Tangible benefits:

  • Green buildings consume 40% ~ 60% lesser electricity as compared  to conventional buildings.
  • Green buildings consume 40% ~ 80% lesser water as compared  to conventional buildings, by utilizing ultra low fixtures, rain water harvesting, waste water recycling etc.
  • Green buildings generate lesser waste by employing waste management strategies on-site.

Intangible benefits:

  • Enhanced air quality.
  • Excellent day lighting.
  • Health & well-being of the occupants.
  • Conservation of scarce national resources.
  • Enhanced marketability for the project.


A green building rating system is an evaluation tool that measures environmental performance of a building through its life cycle. It usually comprises of a set of criteria covering various parameters  related to design, construction and operation of a green building. Rating programmes would help projects to address all aspects related to environment and are an effective tool to measure the performance of the building / project.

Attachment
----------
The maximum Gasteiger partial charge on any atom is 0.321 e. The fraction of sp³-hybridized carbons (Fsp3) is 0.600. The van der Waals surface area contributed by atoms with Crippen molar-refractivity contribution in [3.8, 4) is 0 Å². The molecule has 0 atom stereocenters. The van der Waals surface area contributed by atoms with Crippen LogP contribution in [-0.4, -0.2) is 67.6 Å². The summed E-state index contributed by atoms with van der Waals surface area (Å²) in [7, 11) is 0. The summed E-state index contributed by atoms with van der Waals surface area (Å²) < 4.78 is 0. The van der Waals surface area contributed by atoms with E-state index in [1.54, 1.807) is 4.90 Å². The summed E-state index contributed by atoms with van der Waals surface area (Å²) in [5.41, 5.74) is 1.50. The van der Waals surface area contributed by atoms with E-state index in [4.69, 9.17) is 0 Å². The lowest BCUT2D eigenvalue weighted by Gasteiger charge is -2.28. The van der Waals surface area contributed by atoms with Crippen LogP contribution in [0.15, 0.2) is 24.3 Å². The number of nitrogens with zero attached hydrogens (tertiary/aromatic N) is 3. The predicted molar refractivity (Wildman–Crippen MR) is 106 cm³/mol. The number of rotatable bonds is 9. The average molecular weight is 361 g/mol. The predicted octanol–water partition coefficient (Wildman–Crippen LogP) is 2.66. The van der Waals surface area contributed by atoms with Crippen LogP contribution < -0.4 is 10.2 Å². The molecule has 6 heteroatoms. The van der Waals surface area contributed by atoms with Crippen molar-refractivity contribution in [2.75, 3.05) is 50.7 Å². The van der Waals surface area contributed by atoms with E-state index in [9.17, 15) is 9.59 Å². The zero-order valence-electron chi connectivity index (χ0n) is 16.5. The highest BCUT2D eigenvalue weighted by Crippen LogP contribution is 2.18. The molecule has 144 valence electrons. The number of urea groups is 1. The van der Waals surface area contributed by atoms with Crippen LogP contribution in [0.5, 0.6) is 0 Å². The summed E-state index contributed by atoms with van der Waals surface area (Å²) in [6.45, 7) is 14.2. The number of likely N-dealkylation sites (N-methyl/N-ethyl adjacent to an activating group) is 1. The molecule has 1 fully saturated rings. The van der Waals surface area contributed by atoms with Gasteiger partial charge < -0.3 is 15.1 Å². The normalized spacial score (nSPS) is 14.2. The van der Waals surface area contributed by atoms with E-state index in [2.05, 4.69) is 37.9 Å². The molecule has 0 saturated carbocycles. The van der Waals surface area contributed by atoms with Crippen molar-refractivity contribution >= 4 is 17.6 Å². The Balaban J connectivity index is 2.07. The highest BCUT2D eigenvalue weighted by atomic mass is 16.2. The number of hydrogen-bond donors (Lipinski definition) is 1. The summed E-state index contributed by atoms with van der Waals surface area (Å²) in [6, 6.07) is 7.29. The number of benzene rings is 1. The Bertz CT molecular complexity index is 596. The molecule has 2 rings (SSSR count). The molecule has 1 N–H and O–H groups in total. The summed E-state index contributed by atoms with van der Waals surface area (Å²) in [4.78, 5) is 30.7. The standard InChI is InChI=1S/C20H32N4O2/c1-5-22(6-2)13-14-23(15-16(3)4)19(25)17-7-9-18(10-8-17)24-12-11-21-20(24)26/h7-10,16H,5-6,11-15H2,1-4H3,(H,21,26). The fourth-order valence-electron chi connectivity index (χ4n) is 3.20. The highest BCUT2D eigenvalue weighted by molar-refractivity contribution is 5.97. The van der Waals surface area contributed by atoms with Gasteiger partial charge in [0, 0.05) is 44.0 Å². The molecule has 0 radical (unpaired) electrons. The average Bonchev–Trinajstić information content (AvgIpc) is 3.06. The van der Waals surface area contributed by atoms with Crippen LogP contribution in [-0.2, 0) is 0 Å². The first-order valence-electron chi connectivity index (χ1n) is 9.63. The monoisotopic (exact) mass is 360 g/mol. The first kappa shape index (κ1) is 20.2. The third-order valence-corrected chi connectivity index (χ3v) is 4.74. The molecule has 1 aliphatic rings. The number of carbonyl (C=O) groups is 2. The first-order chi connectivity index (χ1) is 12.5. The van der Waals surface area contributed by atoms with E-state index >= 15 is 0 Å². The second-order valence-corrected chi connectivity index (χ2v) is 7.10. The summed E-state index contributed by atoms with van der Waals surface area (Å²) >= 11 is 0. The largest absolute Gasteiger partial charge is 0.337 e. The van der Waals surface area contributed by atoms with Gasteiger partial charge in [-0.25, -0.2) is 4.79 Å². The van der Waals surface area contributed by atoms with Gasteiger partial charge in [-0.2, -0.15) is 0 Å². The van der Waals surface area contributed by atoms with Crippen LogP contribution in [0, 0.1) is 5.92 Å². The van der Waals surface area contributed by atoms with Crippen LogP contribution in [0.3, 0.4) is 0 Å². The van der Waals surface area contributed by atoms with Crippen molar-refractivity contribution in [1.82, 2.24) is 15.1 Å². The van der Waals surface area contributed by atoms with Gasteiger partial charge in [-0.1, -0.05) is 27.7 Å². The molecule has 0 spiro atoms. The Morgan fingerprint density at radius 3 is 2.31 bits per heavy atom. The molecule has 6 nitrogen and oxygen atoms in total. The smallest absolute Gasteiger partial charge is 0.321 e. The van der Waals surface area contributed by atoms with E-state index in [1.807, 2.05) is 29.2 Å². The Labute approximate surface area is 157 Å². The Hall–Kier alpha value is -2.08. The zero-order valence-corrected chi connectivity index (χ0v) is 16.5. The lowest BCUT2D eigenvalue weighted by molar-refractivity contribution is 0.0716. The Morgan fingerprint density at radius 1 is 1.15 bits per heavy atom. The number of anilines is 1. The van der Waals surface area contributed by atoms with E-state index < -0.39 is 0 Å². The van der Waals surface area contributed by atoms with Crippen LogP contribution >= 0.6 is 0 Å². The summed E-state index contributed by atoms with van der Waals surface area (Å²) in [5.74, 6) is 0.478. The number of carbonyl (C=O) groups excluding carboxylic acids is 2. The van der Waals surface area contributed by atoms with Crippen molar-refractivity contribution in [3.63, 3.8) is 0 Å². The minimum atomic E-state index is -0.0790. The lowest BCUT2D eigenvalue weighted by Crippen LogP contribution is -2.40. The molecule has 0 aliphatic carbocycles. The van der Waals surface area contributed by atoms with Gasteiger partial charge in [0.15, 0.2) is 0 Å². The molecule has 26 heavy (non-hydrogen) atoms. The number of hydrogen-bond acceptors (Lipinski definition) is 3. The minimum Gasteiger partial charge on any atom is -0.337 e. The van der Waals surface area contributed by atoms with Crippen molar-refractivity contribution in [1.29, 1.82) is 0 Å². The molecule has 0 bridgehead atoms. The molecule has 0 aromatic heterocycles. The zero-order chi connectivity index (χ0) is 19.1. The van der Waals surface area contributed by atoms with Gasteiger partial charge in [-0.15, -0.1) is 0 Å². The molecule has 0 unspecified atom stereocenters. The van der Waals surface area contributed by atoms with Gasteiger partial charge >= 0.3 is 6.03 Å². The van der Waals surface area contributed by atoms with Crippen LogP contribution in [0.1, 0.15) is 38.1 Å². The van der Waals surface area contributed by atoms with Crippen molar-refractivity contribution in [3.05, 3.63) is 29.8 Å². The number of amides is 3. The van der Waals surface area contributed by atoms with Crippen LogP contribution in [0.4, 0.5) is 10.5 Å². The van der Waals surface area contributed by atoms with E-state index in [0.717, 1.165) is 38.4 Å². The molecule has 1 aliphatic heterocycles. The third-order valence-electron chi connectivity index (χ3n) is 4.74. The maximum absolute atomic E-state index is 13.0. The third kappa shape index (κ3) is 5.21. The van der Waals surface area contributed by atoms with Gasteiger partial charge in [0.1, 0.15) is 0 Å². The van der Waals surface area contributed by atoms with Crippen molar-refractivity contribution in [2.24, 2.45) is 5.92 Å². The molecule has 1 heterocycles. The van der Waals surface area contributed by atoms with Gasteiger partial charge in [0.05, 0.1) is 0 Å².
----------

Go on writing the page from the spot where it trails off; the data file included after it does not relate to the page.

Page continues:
Two rating systems are followed in India:

  • LEED India (Leadership in Energy & Environmental Design)
  • GRIHA – (Green Rating for Integrated Habitat Assessment) National Rating System

IGBC which is a part of CII-Godrej GBC, has taken on the initiative of promoting the Green Building Concept in India. The council is represented by all stakeholders of the Construction Industry-Corporate, Government & Nodal agencies, Architects, Material manufacturers, Institutions, etc.

As part of indigenization of the LEED rating system, IGBC has been working on LEED – India for the past three years.

LEED India was formally launched in October 2006 but became operational from January 2007.

LEED-India has incorporated few changes like more emphasis on water conservation and adoption of local Indian codes and standards like NBC guidelines, MoEF guidelines for large projects, CPCB norms for DG set emissions, ECBC for energy efficiency, etc.

LEED® India

The Leadership in Energy and Environmental Design (LEED-INDIA) Green Building Rating System is a nationally and internationally accepted benchmark for the design, construction and operation of high performance green buildings.

LEED-INDIA promotes a whole-building approach to sustainability by recognizing performance in the following five key areas:

  • Sustainable site development
  • Water savings